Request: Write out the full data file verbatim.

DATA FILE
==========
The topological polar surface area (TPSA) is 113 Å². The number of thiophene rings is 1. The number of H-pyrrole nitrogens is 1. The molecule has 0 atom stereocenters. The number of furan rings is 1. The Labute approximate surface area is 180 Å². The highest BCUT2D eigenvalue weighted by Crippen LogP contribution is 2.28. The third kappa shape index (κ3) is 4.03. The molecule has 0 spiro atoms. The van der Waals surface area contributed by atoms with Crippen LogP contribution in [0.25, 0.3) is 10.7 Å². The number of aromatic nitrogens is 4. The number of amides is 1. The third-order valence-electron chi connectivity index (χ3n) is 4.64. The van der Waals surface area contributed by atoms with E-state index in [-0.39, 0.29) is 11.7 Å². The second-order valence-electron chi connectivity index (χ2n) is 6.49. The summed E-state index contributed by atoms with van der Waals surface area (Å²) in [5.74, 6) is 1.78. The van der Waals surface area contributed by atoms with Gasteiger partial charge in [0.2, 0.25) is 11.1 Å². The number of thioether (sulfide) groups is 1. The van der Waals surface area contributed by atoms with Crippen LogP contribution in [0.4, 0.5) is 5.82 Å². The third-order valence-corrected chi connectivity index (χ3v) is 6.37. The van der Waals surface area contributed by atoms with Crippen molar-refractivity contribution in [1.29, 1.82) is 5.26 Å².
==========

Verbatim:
The topological polar surface area (TPSA) is 113 Å². The number of thiophene rings is 1. The number of H-pyrrole nitrogens is 1. The molecule has 0 atom stereocenters. The number of furan rings is 1. The Labute approximate surface area is 180 Å². The highest BCUT2D eigenvalue weighted by Crippen LogP contribution is 2.28. The third kappa shape index (κ3) is 4.03. The molecule has 0 spiro atoms. The van der Waals surface area contributed by atoms with Crippen LogP contribution in [0.25, 0.3) is 10.7 Å². The number of aromatic nitrogens is 4. The number of amides is 1. The third-order valence-electron chi connectivity index (χ3n) is 4.64. The van der Waals surface area contributed by atoms with E-state index in [-0.39, 0.29) is 11.7 Å². The second-order valence-electron chi connectivity index (χ2n) is 6.49. The summed E-state index contributed by atoms with van der Waals surface area (Å²) in [5.74, 6) is 1.78. The van der Waals surface area contributed by atoms with Gasteiger partial charge in [0.2, 0.25) is 11.1 Å². The number of thioether (sulfide) groups is 1. The van der Waals surface area contributed by atoms with Crippen LogP contribution in [0.4, 0.5) is 5.82 Å². The third-order valence-corrected chi connectivity index (χ3v) is 6.37. The van der Waals surface area contributed by atoms with Crippen molar-refractivity contribution in [1.29, 1.82) is 5.26 Å².